On a whim and a prayer: Giving that perfect gift

Were you in a panic, not sure what to get that special someone this Christmas?

My fellow social scientists have the answer for you. For economists, the perfect gift is simple: cash. In fact, they are surprised that anyone would give anything else. There is even lively economics literature on the "deadweight loss of Christmas".

One economist writing in the American Economic Review estimated this loss at between 10 and 33 per cent - meaning that gifts we buy others are worth up to a third less to them than what they would buy for themselves if we just gave them the money instead.

Imagine the look on the kids' little faces when, instead of finding presents under the tree, they each get a crisp $100 bill instead.

I proposed that once to my wife and she suggested that we also start a fund to pay for their counselling.

Perhaps you are fretting that you might give someone a bad gift.

How important is the perfect gift? Sociologists have taken up this question.

In a 2008 study in the journal Social Cognition, four sociologists did an experiment in which young men and women who had just met gave one another gift certificates.

Unbeknown to them, the researchers manipulated the gifts, giving half of the recipients popular gift tokens, and the other half embarrassing ones.

Let's consider this from the point of view of a participant. You sign up for an experiment to help out a sociology professor, because you're a good person. You meet an attractive person in the experiment, and give him a gift token for a nice bookstore. Maybe he will go out with you later, right?

Well, the researcher switches your book gift for something like acne cream. Perhaps someone should do a study about why sociologists don't want you to be happy.

So what happened when the participants got a bad gift? The answer depended on gender. Women who got an undesirable token shrugged it off, while men who got bad certificates judged themselves to be very dissimilar from the women who gave them. In other words, it's easier for women to wreck a new relationship with a bad gift.

Fortunately, in perhaps the most unsurprising finding of the decade, scholars in the science journal PLOS One published an article in 2013 with the self-explanatory title Women Are Better At Selecting Gifts Than Men.

Somebody actually might have gotten tenure figuring that one out.

What is the effect of bad gifts given within established relationships? According to the priest and writer Thomas a Kempis: "A wise lover values not so much the gift of the lover as the love of the giver." In other words, it's the thought that counts. Of course, Kempis was a penniless renunciant monk, so his gifts were probably pretty cheap.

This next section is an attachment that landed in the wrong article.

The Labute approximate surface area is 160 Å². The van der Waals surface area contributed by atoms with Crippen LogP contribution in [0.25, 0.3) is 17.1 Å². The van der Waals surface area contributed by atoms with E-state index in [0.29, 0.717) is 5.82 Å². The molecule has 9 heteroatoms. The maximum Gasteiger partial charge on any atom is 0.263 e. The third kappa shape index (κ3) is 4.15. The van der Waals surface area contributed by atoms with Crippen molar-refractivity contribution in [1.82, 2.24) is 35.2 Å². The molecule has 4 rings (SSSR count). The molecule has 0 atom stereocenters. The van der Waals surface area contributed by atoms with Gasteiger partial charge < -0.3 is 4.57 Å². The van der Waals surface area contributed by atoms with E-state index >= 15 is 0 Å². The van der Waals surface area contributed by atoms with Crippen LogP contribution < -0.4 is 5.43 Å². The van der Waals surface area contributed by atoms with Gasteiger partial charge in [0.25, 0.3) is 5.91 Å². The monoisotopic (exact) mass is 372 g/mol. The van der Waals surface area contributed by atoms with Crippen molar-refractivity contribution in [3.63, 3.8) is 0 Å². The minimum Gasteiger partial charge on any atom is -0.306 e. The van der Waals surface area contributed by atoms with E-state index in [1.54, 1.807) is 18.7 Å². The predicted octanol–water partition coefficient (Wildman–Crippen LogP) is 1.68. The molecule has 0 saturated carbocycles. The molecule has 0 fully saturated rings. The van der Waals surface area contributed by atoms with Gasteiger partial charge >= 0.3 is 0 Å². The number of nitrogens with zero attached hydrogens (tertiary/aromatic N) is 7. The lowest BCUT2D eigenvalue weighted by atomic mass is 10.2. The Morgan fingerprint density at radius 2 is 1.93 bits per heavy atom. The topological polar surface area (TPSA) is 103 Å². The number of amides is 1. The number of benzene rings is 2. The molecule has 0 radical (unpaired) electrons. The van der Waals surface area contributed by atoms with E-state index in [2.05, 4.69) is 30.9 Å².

Psychologists say the thought does indeed count - but only up to a point. In one 2012 study published in The Journal Of Experimental Psychology, participants were asked to recall good and bad gifts they had received from loved ones.

Surprisingly, recipients paid relatively little attention to the thought behind gifts they liked. But receivers of bad gifts positively evaluated the thought behind them.

So go ahead and give your tennis- loving wife hockey tickets - she'll say it's the thought that counts! I wish you the best of luck with that.

One 2002 study by two psychologists titled What Makes For A Merry Christmas? in the Journal Of Happiness Studies found that people reported feeling happier when their holidays focused more on religious faith, and less on money.

This marks a major rift in the social sciences. While economists say you should give cold cash, psychologists apparently believe you should just say a nice little prayer for each person in lieu of a gift.

Either way, you'll be a huge hit.

In truth, I've been a bit too hard here on my fellow social scientists.

What the studies are saying is simple: Try to give people what they value, but if you mess up, it isn't a big deal to the people who truly love you. Above all, give of yourself, and share your affection abundantly.

Ralph Waldo Emerson summed it up nicely when he said: "The only gift is a portion of thyself. Thou must bleed for me. Therefore the poet brings his poem; the shepherd, his lamb; the farmer, corn; the miner, a gem; the sailor, coral and shells; the painter, his picture; the girl, a handkerchief of her own sewing."

So there you have it: a guide to the social science of gift-giving. Best wishes from our entire profession for what is the most joyous time of the year, and for the inevitable regression to the mean that follows.


• The writer is president of the American Enterprise Institute - a not-for-profit institution dedicated to research and education on issues of government, politics, economics and social welfare, and a contributing NYT opinion writer.

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